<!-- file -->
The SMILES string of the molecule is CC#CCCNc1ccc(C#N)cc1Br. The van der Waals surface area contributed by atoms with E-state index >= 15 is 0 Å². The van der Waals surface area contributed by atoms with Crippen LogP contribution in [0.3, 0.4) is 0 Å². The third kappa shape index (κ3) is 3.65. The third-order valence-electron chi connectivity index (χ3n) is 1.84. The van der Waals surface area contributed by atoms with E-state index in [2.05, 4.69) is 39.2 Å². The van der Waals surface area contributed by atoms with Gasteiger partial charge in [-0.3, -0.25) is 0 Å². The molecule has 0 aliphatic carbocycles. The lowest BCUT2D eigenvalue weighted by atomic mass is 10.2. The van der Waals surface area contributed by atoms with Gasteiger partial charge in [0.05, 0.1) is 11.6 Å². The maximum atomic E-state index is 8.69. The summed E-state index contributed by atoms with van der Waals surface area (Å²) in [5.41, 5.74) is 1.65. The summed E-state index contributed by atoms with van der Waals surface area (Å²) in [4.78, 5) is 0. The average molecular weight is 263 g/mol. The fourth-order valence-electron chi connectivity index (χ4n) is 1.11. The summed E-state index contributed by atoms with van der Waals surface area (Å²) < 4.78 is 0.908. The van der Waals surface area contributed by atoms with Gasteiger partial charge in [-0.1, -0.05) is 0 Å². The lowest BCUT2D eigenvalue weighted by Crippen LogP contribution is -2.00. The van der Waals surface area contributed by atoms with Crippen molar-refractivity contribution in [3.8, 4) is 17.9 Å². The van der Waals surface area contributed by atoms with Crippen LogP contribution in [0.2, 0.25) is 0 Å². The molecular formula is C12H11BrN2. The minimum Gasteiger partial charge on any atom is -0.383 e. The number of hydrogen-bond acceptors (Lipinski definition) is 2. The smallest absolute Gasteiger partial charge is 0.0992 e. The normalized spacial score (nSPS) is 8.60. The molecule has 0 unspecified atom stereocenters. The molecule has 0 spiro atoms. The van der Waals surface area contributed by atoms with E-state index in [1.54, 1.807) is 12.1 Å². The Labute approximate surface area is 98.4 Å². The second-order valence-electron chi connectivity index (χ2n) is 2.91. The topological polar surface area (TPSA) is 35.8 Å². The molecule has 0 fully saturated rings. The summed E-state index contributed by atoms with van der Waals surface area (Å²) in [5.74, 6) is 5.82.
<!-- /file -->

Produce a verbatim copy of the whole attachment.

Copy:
The SMILES string of the molecule is CC#CCCNc1ccc(C#N)cc1Br. The van der Waals surface area contributed by atoms with E-state index >= 15 is 0 Å². The van der Waals surface area contributed by atoms with Crippen LogP contribution in [0.3, 0.4) is 0 Å². The third kappa shape index (κ3) is 3.65. The third-order valence-electron chi connectivity index (χ3n) is 1.84. The van der Waals surface area contributed by atoms with E-state index in [2.05, 4.69) is 39.2 Å². The van der Waals surface area contributed by atoms with Gasteiger partial charge in [-0.3, -0.25) is 0 Å². The molecule has 0 aliphatic carbocycles. The lowest BCUT2D eigenvalue weighted by atomic mass is 10.2. The van der Waals surface area contributed by atoms with Gasteiger partial charge in [0.05, 0.1) is 11.6 Å². The maximum atomic E-state index is 8.69. The summed E-state index contributed by atoms with van der Waals surface area (Å²) in [5.41, 5.74) is 1.65. The summed E-state index contributed by atoms with van der Waals surface area (Å²) in [4.78, 5) is 0. The average molecular weight is 263 g/mol. The fourth-order valence-electron chi connectivity index (χ4n) is 1.11. The summed E-state index contributed by atoms with van der Waals surface area (Å²) < 4.78 is 0.908. The van der Waals surface area contributed by atoms with Gasteiger partial charge in [-0.1, -0.05) is 0 Å². The lowest BCUT2D eigenvalue weighted by Crippen LogP contribution is -2.00. The van der Waals surface area contributed by atoms with Crippen molar-refractivity contribution in [3.8, 4) is 17.9 Å². The van der Waals surface area contributed by atoms with Crippen LogP contribution in [0.2, 0.25) is 0 Å². The molecular formula is C12H11BrN2. The minimum Gasteiger partial charge on any atom is -0.383 e. The number of hydrogen-bond acceptors (Lipinski definition) is 2. The smallest absolute Gasteiger partial charge is 0.0992 e. The normalized spacial score (nSPS) is 8.60. The molecule has 0 unspecified atom stereocenters. The molecule has 0 spiro atoms. The van der Waals surface area contributed by atoms with E-state index in [1.54, 1.807) is 12.1 Å². The Labute approximate surface area is 98.4 Å². The second-order valence-electron chi connectivity index (χ2n) is 2.91. The topological polar surface area (TPSA) is 35.8 Å². The molecule has 0 fully saturated rings. The summed E-state index contributed by atoms with van der Waals surface area (Å²) in [5.74, 6) is 5.82.